Tesla HR Chief Suggested Promoting UAW Advocates to Safety Jobs

(Bloomberg) -- Tesla Inc.’s human resources boss emailed with Chief Executive Officer Elon Musk about offering employees promotions that could prevent them from continuing their advocacy for unionization.

“I saw it as positive they get involved in something they were criticizing,” Gaby Toledano, who joined Tesla as “chief people officer” in May 2017, testified Tuesday in a National Labor Relations Board hearing in Oakland when she was presented with the emails. Toledano recently resigned from the company while on a leave of absence.

A regional director of the labor board has alleged in a complaint that Tesla management violated federal laws by restricting employees from organizing activities, maintaining a strict confidentiality policy that infringed on workers’ rights, trying to stop employees from discussing safety issues and retaliating against pro-union workers. Tesla has stated that the NLRB allegations are all false.

Toledano acknowledged having suggested, in emails with Musk, having employee Jose Moran and another union supporter become full-time safety staff rather than “work to pull in the UAW.” Toledano wrote, “I am confirming now with Legal that if they join the Safety team then they would then be considered part of management and not eligible to advocate for a union should they accept those roles.”

In the emails, which were uncovered as part of the labor board’s investigation, Musk wrote “Exactly” in response to an email from Toledano in which she said that making Moran and a comrade full-time safety staff would be an “Amazing way to turn adversaries into those responsible for the problem.”

The email chain also includes an earlier one in which Musk told Tesla’s former health and safety head, Seth Woody, that he would ask Moran and another union supporter “to join your team full time, so long as they do so in good faith and are truly as committed as they claim to safety.”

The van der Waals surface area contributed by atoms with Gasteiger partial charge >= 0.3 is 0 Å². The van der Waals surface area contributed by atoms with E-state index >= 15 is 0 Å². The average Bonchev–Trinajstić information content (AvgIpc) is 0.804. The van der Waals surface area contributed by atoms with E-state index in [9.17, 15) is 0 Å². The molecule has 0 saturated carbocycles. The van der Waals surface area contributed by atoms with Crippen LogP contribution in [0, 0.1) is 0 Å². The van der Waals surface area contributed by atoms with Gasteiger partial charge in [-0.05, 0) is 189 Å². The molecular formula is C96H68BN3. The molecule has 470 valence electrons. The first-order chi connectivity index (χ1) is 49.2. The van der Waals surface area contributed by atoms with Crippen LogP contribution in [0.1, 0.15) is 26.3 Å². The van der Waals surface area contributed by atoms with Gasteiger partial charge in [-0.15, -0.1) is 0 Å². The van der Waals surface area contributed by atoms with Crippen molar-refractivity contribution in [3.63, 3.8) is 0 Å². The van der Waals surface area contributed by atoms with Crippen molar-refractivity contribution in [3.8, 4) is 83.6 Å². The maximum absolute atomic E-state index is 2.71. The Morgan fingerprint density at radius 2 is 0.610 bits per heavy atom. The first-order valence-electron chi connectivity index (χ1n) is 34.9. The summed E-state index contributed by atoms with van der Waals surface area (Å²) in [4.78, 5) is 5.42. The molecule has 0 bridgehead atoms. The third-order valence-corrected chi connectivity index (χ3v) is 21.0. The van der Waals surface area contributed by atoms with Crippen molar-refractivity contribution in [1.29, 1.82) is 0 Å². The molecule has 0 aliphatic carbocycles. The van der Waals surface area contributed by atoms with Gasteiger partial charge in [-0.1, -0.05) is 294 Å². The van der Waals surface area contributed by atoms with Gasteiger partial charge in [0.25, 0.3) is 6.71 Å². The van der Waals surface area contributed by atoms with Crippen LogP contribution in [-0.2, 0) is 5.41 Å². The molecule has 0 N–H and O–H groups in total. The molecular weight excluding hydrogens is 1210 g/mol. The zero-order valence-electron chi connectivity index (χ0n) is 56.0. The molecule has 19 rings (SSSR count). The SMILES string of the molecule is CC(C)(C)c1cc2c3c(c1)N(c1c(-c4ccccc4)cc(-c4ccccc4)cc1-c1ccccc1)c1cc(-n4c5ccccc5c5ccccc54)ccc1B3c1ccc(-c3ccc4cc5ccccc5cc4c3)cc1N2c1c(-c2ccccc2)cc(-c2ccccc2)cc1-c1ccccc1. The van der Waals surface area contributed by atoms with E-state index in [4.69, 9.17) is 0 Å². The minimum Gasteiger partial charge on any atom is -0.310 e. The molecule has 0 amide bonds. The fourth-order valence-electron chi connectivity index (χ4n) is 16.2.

Get Involved

Tesla encourages anyone who has ideas on how to improve safety to get involved with the safety team, a spokeswoman said Tuesday in an email. Moran and his colleague expressed interest in helping to improve safety at Tesla, so the company explored ways to provide them with roles that would allow them to most effectively do that, she said.

Toledano testified Tuesday that she didn’t know of any promotions of union advocates to salaried safety positions taking place. She said that responding to unionization efforts at Tesla never came up when she was being interviewed prior to accepting the job.

Moran was -- and remains -- the most visible face of the UAW’s campaign at Tesla, and prior to the meeting with Musk had distributed union leaflets and a petition about safety. He also wrote an essay to announce the organizing effort that was published on Medium.com.

Toledano denied allegations made on Monday by Moran that in a June 2017 meeting Toledano asked him and a co-worker why employees would want to pay union dues. Toledano also denied Moran’s claim that in the same meeting Musk told the employees that UAW representation would leave him voiceless, and that the automaker nonetheless would let workers have a union if their safety concerns weren’t addressed. Toledano said that Musk had sought that June meeting in order to hear about Moran’s safety concerns, and that she didn’t recall anyone even bringing up unionization during the conversation.

In Tuesday’s testimony, she said that while working at Tesla she didn’t keep close tabs on mentions of the company in the media, but would sometimes track Twitter, “because I wanted to make sure our CEO was not tweeting dumb stuff.”

The NLRB’s regional director has alleged that a tweet from Musk -- asking “why pay union dues & give up stock options for nothing?” -- violates the federal labor law that bans threatening employees to deter unionization. Tesla has said that the tweet was “simply a recognition of the fact” that UAW-represented automakers lack stock options for production employees, and that UAW organizers have dismissed their value.

Tesla’s shares were little changed at $300.89 at 9:07 a.m. before regular trading. They have declined 3.3 percent so far this year.

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